Sunday, August 12, 2012

Death: A Coping Device for Anxiety

Type 1a supernova. A beautiful example of finitude.
Anxiety has the ability to affect the life of an individual that comes across its path. I have struggled most of my life with anxious feelings, mostly brought up due to new situations. They have seeped into my life in times of transition, such as beginning school for the new year or starting a new job. I have received intense therapy in my early years in life, which has allowed me to discover physical coping techniques. But, I must say, rationalizing anxious thoughts has helped just as much.

Ironically, death  has allowed me to create beneficial scenarios. Many of us fear death. Philosophers (since the Stoics to the modern existentialists) have tried to discuss and observe the natural event of death/dying; they tried to de-mystify and show how death was like every other life process. In a way, the thought of death is helpful to the anxious subject because it creates a worst possible scenario when one experiences an irrational, anxious fit. For example, when I started a new job, I was making a big deal about every miniscule detail, causing me internal panic. Then I thought about death. In death, the act of dying, the body ceases to exist; all pain and worry leaves the mind, and we go into a peaceful rest. If all goes wrong and chaos erupts, I just think to myself, "Feeling is what it means to be alive, no matter how much I suffer. Dying, the worst case scenario, puts an end to all suffering."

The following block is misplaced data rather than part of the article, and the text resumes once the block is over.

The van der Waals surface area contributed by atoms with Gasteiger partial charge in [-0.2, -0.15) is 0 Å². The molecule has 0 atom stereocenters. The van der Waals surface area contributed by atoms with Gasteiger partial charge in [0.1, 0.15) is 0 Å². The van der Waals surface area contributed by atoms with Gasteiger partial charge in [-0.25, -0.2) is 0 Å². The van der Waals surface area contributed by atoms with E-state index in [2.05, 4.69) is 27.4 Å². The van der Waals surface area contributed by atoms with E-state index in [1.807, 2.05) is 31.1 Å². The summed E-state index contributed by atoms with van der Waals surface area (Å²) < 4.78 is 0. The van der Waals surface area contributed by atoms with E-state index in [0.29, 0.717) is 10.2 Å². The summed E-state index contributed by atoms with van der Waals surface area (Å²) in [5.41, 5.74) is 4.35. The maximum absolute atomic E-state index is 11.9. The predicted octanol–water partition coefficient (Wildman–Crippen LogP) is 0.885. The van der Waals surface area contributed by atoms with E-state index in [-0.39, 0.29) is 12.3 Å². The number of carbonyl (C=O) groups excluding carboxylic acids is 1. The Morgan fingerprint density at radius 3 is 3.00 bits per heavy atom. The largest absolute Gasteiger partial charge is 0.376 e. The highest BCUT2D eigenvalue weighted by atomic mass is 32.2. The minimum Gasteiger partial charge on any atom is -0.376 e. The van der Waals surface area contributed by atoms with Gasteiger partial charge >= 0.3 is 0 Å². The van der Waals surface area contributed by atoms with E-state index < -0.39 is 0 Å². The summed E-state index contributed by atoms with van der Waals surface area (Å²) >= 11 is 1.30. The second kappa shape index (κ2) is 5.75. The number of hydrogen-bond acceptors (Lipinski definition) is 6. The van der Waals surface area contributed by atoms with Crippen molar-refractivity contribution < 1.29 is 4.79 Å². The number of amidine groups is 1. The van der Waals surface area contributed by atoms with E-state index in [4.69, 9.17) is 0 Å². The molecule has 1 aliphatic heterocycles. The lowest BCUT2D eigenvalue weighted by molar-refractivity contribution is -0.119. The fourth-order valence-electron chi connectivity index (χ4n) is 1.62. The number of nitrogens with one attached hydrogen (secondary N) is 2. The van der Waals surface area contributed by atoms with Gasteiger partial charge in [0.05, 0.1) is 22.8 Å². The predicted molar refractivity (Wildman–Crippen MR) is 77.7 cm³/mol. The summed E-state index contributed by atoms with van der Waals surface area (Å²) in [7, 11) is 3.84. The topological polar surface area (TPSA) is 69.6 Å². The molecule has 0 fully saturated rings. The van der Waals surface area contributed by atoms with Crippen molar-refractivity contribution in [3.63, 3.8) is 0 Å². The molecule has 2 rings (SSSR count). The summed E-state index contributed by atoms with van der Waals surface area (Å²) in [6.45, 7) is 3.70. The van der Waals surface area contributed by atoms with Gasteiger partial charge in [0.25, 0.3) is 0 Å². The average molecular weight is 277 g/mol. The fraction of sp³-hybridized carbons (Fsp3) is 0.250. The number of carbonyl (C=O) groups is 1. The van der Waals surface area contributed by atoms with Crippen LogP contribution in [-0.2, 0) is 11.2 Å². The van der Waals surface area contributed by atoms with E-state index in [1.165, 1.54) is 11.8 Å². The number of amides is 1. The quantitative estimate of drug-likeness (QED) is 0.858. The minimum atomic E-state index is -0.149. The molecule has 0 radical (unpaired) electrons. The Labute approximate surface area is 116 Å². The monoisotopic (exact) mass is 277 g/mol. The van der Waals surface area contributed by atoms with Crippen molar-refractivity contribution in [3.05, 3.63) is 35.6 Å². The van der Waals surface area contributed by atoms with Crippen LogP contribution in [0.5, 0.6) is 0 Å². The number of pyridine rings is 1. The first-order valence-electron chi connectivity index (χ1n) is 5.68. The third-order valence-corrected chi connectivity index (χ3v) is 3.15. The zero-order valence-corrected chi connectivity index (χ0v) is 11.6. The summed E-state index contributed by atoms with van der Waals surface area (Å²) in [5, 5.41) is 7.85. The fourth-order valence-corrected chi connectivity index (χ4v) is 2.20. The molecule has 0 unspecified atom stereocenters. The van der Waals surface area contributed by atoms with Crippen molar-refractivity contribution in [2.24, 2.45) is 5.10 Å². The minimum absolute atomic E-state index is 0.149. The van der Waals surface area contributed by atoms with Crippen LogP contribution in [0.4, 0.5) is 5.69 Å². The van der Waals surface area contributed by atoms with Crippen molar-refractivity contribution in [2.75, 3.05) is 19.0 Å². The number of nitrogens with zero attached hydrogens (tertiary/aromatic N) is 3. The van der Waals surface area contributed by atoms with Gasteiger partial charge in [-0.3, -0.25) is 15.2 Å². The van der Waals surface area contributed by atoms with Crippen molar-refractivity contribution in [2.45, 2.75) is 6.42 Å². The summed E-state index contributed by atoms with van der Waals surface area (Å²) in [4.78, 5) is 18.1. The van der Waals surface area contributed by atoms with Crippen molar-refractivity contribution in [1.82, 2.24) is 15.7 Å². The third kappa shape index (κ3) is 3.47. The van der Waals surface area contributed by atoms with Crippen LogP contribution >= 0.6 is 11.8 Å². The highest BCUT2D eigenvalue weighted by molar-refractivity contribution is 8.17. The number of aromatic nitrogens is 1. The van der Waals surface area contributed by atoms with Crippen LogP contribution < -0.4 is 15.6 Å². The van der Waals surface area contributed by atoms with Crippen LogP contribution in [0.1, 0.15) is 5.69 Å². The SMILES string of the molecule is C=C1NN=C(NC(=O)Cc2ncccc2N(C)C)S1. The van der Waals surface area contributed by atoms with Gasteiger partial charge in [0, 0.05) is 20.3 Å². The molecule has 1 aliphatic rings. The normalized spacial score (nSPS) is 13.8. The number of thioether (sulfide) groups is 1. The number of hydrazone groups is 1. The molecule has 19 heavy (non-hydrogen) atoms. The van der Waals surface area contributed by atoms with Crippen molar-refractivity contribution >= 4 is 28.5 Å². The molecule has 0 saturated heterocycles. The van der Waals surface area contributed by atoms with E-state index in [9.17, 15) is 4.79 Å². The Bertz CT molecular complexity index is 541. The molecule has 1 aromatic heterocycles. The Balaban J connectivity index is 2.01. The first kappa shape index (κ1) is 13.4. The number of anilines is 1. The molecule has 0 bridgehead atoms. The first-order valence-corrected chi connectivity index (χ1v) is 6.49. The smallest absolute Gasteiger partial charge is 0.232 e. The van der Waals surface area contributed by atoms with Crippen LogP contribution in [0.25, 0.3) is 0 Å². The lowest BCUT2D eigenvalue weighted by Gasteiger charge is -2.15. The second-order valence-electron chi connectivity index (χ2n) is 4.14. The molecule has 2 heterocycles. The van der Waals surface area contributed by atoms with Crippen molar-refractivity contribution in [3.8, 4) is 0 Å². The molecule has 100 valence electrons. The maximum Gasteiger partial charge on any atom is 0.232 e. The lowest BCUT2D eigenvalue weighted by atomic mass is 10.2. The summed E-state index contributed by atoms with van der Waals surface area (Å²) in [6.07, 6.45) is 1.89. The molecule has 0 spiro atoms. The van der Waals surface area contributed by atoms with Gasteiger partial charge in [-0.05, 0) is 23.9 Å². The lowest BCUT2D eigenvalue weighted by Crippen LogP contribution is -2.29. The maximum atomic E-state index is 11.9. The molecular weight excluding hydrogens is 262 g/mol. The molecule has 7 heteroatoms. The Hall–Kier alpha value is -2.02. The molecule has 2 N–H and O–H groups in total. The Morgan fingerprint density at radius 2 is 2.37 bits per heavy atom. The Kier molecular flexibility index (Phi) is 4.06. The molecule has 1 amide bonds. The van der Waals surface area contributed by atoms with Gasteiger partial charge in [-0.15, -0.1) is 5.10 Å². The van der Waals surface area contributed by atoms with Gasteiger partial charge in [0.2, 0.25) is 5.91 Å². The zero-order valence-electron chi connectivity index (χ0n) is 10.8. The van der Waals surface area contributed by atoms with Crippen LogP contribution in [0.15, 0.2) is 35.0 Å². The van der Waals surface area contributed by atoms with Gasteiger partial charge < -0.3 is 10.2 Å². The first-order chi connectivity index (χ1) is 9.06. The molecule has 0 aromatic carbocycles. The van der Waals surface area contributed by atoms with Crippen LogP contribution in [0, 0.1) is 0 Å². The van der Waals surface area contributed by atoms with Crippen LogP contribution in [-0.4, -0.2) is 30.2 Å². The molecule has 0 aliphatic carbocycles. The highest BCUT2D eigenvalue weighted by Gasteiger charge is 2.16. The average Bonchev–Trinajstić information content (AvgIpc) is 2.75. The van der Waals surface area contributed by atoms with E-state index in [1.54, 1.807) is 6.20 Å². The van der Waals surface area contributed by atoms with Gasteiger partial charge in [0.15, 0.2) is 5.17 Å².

The comfort of this thought is unexplainable, but apparent nonetheless. 

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